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Back in Time to 1909: The Black Jewish Relationship and the founding of the NAACP with Lillie J. Edwards and Nadine Epstein

W.E.B. Du Bois, Ida B. Wells, Henry Moskowitz, Rabbi Emil Hirsch, Rabbi Stephen Samuel Wise, Lillian Wald and others came together to found the National Association for the Advancement of Colored People (NAACP), launching a historic chapter in the fight for civil rights. Dr. Lillie J. Edwards, Professor Emerita of History and African American studies at Drew University discusses what was going on in 1909, the importance of this Black-Jewish coalition, and how the Black and Jewish communities can continue to work together to counter racism.

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Escaping Auschwitz with Jonathan Freedland and Dan Raviv

Guardian journalist Jonathan Freedland, author of The Escape Artist: The Man Who Broke Out of Auschwitz to Warn the World joins former CBS News correspondent and Moment contributor Dan Raviv for a conversation about the heroic efforts of Vrba and why his report did not achieve its goal—of ending the Nazi slaughter of the Jews.

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The Educational Legacy of Julius Rosenwald and Booker T. Washington with Dorothy Canter, Marian and Valerie Coleman, Stephanie Deutsch, Andrew Feiler and Aviva Kempner

A discussion about Julius Rosenwald and Booker T. Washington’s historic partnership, the impact the Rosenwald schools had on the African American community and the importance of remembering and preserving their legacy.

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Hanukkah: The Festival of Cheese with Vered Guttman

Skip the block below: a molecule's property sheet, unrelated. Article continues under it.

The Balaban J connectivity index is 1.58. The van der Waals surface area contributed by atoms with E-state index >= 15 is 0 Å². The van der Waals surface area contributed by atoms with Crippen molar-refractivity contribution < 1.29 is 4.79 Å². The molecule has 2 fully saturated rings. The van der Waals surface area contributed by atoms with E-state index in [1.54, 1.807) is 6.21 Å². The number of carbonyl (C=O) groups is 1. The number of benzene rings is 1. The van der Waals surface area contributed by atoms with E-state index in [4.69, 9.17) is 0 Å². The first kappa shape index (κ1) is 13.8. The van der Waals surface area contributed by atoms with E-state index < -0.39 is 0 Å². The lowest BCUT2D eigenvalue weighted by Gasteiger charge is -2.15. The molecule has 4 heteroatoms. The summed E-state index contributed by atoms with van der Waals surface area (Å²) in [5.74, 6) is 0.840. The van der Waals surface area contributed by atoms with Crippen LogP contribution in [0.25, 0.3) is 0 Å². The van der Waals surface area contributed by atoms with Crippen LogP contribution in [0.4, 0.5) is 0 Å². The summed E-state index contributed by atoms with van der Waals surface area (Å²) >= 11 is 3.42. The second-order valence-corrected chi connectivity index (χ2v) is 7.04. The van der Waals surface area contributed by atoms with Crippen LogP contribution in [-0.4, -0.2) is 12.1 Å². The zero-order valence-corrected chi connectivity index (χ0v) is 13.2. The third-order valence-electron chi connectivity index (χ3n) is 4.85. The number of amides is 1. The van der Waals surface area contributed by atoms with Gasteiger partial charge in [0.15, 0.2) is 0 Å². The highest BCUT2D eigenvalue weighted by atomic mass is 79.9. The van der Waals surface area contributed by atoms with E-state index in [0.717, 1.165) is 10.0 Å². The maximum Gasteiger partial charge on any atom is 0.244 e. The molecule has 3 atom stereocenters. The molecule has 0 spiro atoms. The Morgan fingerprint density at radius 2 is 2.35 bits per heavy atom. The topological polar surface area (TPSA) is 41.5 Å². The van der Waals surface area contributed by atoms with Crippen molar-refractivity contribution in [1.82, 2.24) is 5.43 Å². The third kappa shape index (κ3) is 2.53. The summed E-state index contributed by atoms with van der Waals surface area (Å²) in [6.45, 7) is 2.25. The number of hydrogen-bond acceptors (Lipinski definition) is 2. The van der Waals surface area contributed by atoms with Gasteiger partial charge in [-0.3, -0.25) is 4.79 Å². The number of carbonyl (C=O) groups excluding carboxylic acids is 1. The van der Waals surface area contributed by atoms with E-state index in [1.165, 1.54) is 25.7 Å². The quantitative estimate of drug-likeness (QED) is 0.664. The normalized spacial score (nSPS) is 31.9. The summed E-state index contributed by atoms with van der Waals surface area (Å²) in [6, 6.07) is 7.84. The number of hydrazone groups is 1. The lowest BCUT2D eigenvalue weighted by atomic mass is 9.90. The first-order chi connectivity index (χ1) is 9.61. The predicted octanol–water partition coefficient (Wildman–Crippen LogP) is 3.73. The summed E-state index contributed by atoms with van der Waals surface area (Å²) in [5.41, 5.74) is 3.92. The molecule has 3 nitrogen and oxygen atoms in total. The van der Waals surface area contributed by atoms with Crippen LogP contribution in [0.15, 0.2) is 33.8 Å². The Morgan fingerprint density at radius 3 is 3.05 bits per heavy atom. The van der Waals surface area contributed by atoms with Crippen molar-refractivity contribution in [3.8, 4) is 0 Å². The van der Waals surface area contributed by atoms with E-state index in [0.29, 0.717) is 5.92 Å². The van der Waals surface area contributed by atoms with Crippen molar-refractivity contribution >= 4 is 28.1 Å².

Potato latkes aren’t the only tradition on Hanukkah, there’s actually another-cheese! Join Israeli chef and food writer Vered Guttman to learn about the bravery of Judith, how she saved the Jewish people with salty cheese and why Hanukkah has become a Jewish celebration with a feminist angle for some. Guttman  demonstrates how to make Polish syrniki cheese latkes, Moroccan sfinge doughnuts and Ukrainian pampushki (fried potato balls filled with cheese)

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The Power of Friendship: Dinners with RBG and others with Nina Totenberg and Nadine Epstein

Ruth Bader Ginsburg and Nina Totenberg were friends for nearly 50 years, meeting long before Ruth became a Supreme Court Justice and Nina an award-winning NPR journalist. They shared the ups and downs of life, the opera, shopping and so much more, and then during Justice Ginsburg’s final year of life, Saturday night dinners. Join NPR legal affairs correspondent Nina Totenberg, author of the new book Dinners with Ruth, for a conversation about the trailblazing paths they both created for future generations of women and the power of friendship. In conversation with Moment editor-in-chief, Nadine Epstein, author of RBG’s Brave and Brilliant Women.

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A Wide Open Conversation with Ken Burns and Michael Krasny

Filmmaker Ken Burns joins award-winning journalist Michael Krasny, retired public radio host of KQED Forum, for a wide open conversation about Burn’s just released book Our America: A Photographic History and the new three-part series The U.S. and the Holocaust. 

This program is part of a Moment series on antisemitism supported by the Joyce and Irving Goldman Family Foundation.

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A Robert Siegel Interview with Ambassador Deborah Lipstadt

Ambassador Deborah Lipstadt, U.S. Special Envoy to Monitor and Combat Antisemitism sits down for an in-depth interview with Moment Special Literary Contributor Robert Siegel, former host of NPR’s All Things Considered. Ambassador Lipstadt is the 2022 recipient of the “Moment Ruth Bader Ginsburg Human Rights Award.”

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After the Midterms: Now What? And What’s the State of Our Democracy? with Jennifer Rubin and Robert Siegel

What do the midterm election results mean and what should we expect over the next two years? A post-election conversation about the state of our democracy with Washington Post opinion columnist Jennifer Rubin and Robert Siegel, former NPR host of All Things Considered.